# Recent content by Harrisonized

1. ### Magnetic Monopole (Magnetic Charge)

I saw that before I made this thread. That's not quite as much information as I'd hoped. I was hoping for sort of like an introduction on the subject. For example, the first textbook I ever learned E/M out of is by Arthur Kip. Each chapter is organized in two parts. First, they present a law...
2. ### Batteries connected in parallel

Consider the following circuit: http://www.ibiblio.org/kuphaldt/electricCircuits/DC/00207.png The voltage at the node between the resistors is: V = (V1/R1+V2/R3)/(1/R1+1/R3+1/R2) Suppose R1 = R3 = R. Then: V = (1/R)(V1+V2)/(2/R+1/R2) V = (V1+V2)/(2+R/R2) Now let R go to zero...
3. ### Magnetic Monopole (Magnetic Charge)

An electric charge produces a Coulomb electric field: E = dqe r/r3 A current element produces a Biot-Savart magnetic field B = i dl×r /r3 From what I understand, magnetic charges are inserted for the sake of making Maxwell's equations symmetric. A magnetic charge is meant to produce a...
4. ### Integral of Electric Field is Zero

Hi everyone. This isn't a homework problem. Rather, I'm trying to understand how the δ term arises from the field of a dipole. Homework Statement Greiner supplies the following one-line derivation, which is easy to follow I guess, but doesn't make logical sense to me. Specifically, I don't...
5. ### Fractional Calculus and Residues

According to Fractional Calculus, the power rule can be written as (dm/dzm) zn = n!/(n-m)! zn-m For example, (d1/2/dz1/2) z1/2 = (1/2)!/(1/2-1/2)! z0 = (1/2)√π To find the residue of f(z) = f(z)/(z-z0)m at z→z0, the formula is Res(z→z0) f(z) = 1/(m-1)! dm-1/dzm-1 f(z). For...
6. ### Passive Circuit Elements

What do you mean am I sure? Does that formula look incorrect to you or something?
7. ### Passive Circuit Elements

The three circuit elements are capacitors, resistors, and inductors, which act in the following manner: Capacitor: V = (1/C) q Resistor: V = R dq/dt Inductor: V = L d2q/dt2 Is it possible to build a passive device that acts like: V = (const.) d3q/dt3 Google search has come up with...
8. ### Curl of A

Simple question. It came out of lecture, so it's not homework or anything. My professor said that the curl of a vector field is always perpendicular to itself. The example he gave is that the magnetic vector potential A is always perpendicular to the direction of the magnetic field B. (I haven't...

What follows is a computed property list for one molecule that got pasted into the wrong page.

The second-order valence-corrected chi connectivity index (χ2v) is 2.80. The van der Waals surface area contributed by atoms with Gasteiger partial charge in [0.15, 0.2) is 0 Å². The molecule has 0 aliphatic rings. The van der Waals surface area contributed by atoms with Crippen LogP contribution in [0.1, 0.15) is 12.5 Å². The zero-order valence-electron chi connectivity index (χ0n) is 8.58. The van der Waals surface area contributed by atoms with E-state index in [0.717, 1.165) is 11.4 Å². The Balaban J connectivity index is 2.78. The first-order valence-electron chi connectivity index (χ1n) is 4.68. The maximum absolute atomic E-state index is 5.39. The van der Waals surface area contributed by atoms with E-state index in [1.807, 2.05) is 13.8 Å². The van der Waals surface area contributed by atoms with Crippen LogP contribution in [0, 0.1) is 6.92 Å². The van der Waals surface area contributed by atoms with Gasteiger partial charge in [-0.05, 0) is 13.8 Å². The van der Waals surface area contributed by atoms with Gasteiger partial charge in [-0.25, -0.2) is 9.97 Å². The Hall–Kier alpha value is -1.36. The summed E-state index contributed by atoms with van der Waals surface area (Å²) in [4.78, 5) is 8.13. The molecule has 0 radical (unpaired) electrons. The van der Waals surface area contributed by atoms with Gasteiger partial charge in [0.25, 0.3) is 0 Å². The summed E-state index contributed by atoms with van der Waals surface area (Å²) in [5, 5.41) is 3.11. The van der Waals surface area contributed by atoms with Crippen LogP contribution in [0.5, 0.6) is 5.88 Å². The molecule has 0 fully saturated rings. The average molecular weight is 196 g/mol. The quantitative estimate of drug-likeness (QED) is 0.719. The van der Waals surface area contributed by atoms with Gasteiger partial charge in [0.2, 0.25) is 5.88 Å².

9. ### I don't understand why it's chiral. It's not like any of the phenyl

I don't understand why it's chiral. It's not like any of the phenyl rings are stuck in a single resonance structure.
10. ### Best Organic Chemistry Book?

Not that I'm trying to necropost, but I finally obtained a copy of this book. It is amazing, and suits all of what I asked for.
11. ### How to get 100% in Physics course?

Head down to your university library, and find the section where they store all the old editions of physics textbooks. Sit down, and read through the section you're learning, and pick out two that you think explains that section best. This is important. First, this teaches you how to judge the...
12. ### Calculators Vector capable calculator recommendations?

Just use your TI-83. Dot products and cross products can both be expressed by matrices, which is included in the TI-83. Alternatively, you can write a program that just spits out your desired numbers.
13. ### Charges are connected and then kicked by chuck norris

Well, here's how I would have done it. Fi = kq1q2r-2 Ff = kqf2r-2 ↓ qf = 0.5(q1+q2) = 0.25k(q1+q2)2r-2 q2 = (4Ff k-1r2)1/2 -q1 Ff = 0.25k(q12+2q1q2+q22)r-2 = 0.25k(q12+q22)r-2+0.5Fi 4(Ff -0.5Fi)k-1r2 = q12+q22 4(Ff -0.5Fi)k-1r2 = q12+((4Ff k-1r2)1/2 -q1)2 4(Ff -0.5Fi)k-1r2 = q12+(q12-2(4Ff...
14. ### Charges are connected and then kicked by chuck norris

Because of this?
15. ### A balloon lifting a heavy stone

Your method for part 3 is correct. However, your method for part 1 is incorrect, which led to an incorrect answer. Next time, try to do the problem with variables as opposed to numbers. It looks cleaner, and it's easier to identify where you went wrong. In the setup of the problem, the balloon...